Porsche Blames Paul Walker For His Fatal Car Crash

"Mr. Walker’s death, and all other injuries or damages claimed, were the result of Mr. Walker’s own comparative fault."

Walker's daughter Meadow sued the car company for wrongful death in September, alleging that the 2005 Porsche Carrera GT her father was riding in "lacked safety features" that would have prevented his and Rodas's death after the crash. But in a response to the complaint filed Thursday, Porsche's attorneys denied that the car was at fault

"Mr. Walker’s death, and all other injuries or damages claimed, were the result of Mr. Walker’s own comparative fault," they wrote in the court document.

The response to the suit says that Walker "knowingly and voluntarily assumed all risk, perils and danger" when he got into Rodas' Carrera on the afternoon of November 30, 2013. Investigators at the LA County Sheriff's Department and the California Highway Patrol previously ruled that excessive speed, not mechanical problems, were to blame for the severity of the accident. They determined that Rodas was driving as fast as 93 miles per hour when the car collided with a light pole.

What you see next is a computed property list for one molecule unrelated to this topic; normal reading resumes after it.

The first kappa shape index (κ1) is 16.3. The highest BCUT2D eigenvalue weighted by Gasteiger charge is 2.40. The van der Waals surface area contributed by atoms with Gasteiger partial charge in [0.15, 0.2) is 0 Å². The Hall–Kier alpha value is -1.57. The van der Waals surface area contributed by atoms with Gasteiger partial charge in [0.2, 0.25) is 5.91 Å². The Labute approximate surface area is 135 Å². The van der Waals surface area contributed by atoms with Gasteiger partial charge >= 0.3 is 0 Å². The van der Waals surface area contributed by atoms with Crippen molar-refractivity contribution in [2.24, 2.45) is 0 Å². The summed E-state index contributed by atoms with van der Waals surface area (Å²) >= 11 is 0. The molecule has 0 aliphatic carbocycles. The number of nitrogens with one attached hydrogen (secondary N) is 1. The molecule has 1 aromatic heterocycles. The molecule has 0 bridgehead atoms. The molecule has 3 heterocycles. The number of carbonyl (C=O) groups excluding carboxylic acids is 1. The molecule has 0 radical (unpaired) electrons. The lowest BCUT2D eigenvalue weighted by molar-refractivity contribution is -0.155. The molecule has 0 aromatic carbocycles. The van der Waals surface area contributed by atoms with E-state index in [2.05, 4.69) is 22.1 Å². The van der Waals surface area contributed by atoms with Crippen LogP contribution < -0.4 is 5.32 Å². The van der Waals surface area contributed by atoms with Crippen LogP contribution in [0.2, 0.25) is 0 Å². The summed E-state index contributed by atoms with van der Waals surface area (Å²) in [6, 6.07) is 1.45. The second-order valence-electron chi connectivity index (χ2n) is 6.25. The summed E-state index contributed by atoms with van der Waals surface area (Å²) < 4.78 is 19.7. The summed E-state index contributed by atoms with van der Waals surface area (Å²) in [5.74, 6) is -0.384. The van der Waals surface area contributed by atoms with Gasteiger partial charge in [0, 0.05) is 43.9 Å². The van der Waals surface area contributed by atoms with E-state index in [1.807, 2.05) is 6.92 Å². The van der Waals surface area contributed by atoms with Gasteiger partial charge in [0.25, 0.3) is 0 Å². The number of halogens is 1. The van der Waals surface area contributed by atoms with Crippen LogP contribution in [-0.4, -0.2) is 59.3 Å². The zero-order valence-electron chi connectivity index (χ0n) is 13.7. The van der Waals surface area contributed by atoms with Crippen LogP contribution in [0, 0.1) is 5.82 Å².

In her suit, though, Meadow Walker alleged that the car was moving at between 45 and 55 miles per hour before the crash. Noting that Rodas was a professional driver who had driven the route the two were taking that afternoon over 100 times, she said that faulty seat belts were to blame for the deaths.

The complaint alleges that the car was designed in such a way that "when the car broke apart upon impact, the shoulder belt anchors traveled with the rear engine compartment while the seat belt anchors remained with the passenger compartment." That resulted, the suit claims, in Walker suffering serious injuries that prevented him from escaping the car before it burst into flames. 

Porsche did not specifically address this design element in its response to the suit. But the company does allege that the car was "abused and altered after being entered in the stream of commerce" and that it was "misused and improperly maintained."

In response to the new filings, Meadow's attorney Jeff Milam issued a statement slamming Porsche for "blaming the victim -- Paul Walker -- for his own death." 

"If Porsche had designed the car to include proper safety features, Paul would have survived, he would be filming 'Fast and Furious 8,' and Meadow Walker would have the father she adored," Milam wrote.

Paul Walker would have turned 42 in September had he survived the crash. 

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